3. It’s a time to fast. With the fasts of Ash Wednesday and Good Friday, meatless Fridays, and our personal disciplines interspersed, Lent is the only time many Catholics these days actually fast. And maybe that’s why it gets all the attention. “What are you giving up for Lent? Hotdogs? Beer? Jelly beans?” It’s almost a game for some of us, but fasting is actually a form of penance, which helps us turn away from sin and toward Christ.
  4. It’s a time to work on discipline. The 40 days of Lent are also a good, set time to work on personal discipline in general. Instead of giving something up, it can be doing something positive. “I’m going to exercise more. I’m going to pray more. I’m going to be nicer to my family, friends and coworkers.”
  5. It’s about dying to yourself. The more serious side of Lenten discipline is that it’s about more than self-control – it’s about finding aspects of yourself that are less than Christ-like and letting them die. The suffering and death of Christ are foremost on our minds during Lent, and we join in these mysteries by suffering, dying with Christ and being resurrected in a purified form.
  6. Don’t do too much. It’s tempting to make Lent some ambitious period of personal reinvention, but it’s best to keep it simple and focused. There’s a reason the Church works on these mysteries year after year. We spend our entire lives growing closer to God. Don’t try to cram it all in one Lent. That’s a recipe for failure.
  7. Lent reminds us of our weakness. Of course, even when we set simple goals for ourselves during Lent, we still have trouble keeping them. When we fast, we realize we’re all just one meal away from hunger. In both cases, Lent shows us our weakness. This can be painful, but recognizing how helpless we are makes us seek God’s help with renewed urgency and sincerity.
  8. Be patient with yourself. When we’re confronted with our own weakness during Lent, the temptation is to get angry and frustrated. “What a bad person I am!” But that’s the wrong lesson. God is calling us to be patient and to see ourselves as he does, with unconditional love.
  9. Reach out in charity. As we experience weakness and suffering during Lent, we should be renewed in our compassion for those who are hungry, suffering or otherwise in need. The third part of the Lenten formula is almsgiving. It’s about more than throwing a few extra dollars in the collection plate; it’s about reaching out to others and helping them without question as a way of sharing the experience of God’s unconditional love.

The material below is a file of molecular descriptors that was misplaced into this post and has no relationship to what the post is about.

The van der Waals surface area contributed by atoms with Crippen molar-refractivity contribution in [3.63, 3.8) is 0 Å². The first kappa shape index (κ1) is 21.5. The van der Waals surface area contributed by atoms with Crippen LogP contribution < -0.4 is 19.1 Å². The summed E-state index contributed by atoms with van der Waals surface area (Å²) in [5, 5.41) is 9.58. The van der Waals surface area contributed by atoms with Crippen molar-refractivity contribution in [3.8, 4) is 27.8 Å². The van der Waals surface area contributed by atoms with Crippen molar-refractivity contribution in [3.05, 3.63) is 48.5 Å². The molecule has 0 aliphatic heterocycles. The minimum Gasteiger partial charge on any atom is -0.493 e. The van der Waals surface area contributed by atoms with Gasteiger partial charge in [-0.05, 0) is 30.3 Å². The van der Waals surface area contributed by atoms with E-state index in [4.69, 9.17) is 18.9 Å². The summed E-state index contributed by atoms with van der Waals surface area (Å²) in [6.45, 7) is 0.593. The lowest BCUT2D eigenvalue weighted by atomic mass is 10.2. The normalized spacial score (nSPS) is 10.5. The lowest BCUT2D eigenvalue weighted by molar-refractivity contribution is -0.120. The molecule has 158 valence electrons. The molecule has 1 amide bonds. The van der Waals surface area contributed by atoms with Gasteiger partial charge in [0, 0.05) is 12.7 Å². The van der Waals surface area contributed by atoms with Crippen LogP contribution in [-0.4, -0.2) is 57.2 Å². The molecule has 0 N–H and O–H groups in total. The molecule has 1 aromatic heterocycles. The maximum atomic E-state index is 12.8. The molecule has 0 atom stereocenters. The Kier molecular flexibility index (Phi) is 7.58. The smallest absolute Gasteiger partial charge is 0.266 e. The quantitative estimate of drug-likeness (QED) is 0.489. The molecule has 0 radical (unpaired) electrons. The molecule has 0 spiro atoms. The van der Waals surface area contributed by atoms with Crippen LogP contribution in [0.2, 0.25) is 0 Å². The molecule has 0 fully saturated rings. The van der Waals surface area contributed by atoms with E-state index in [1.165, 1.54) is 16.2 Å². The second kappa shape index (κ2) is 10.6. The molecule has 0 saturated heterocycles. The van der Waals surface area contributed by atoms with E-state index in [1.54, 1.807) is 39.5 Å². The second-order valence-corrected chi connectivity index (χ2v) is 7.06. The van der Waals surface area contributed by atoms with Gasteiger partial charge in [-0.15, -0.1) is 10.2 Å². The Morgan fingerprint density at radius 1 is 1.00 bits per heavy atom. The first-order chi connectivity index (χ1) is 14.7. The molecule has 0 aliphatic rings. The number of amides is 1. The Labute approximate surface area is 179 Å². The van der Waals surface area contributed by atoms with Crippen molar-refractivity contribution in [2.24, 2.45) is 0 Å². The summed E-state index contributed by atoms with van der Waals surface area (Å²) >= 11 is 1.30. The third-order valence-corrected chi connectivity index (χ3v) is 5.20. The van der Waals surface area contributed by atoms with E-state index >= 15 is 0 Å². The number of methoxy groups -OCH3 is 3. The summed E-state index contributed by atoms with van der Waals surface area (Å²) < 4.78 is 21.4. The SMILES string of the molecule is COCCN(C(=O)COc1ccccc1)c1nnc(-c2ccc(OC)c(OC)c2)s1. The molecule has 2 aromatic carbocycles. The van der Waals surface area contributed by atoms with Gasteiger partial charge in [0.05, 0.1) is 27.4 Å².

10. Learn to love like Christ. Giving of ourselves in the midst of our suffering and self-denial brings us closer to loving like Christ, who suffered and poured himself out unconditionally on the cross for all of us. Lent is a journey through the desert to the foot of the cross on Good Friday, as we seek him out, ask his help, join in his suffering, and learn to love like him.

 

Monday, February 25

Today’s lenten reflection comes from Marian Zahra, the director of youth ministry at St. John Nepomucene parish, Bohemia

Lent is an especially challenging time for many young people.  This season is asking us to consider placing Jesus more in the center of our life than ever before. The words come easily but the actions that make this happen are much harder. It is much harder to BELIEVE Jesus rather than simply believe IN Jesus. The difference lies in the moments when we are hurt or angry and find it hard to resist the temptation to react with judgment or hostility.

We are living in a world that most of the time is loudly saying to us that it is ok to be selfish, it is ok to do this for ME because I deserve it -– while our faith and our journey to BELIEVE Jesus when He says He is the way and the truth and the life is what we are trying to live. It’s kind of like trying to eat healthy when all you see around you are fast food places and desserts. I gave this much thought and read today’s Gospel asking for guidance.
Jesus said to his disciples: “ Stop judging and you will not be judged. Stop condemning and you will not be condemned. Forgive and you will be forgiven.”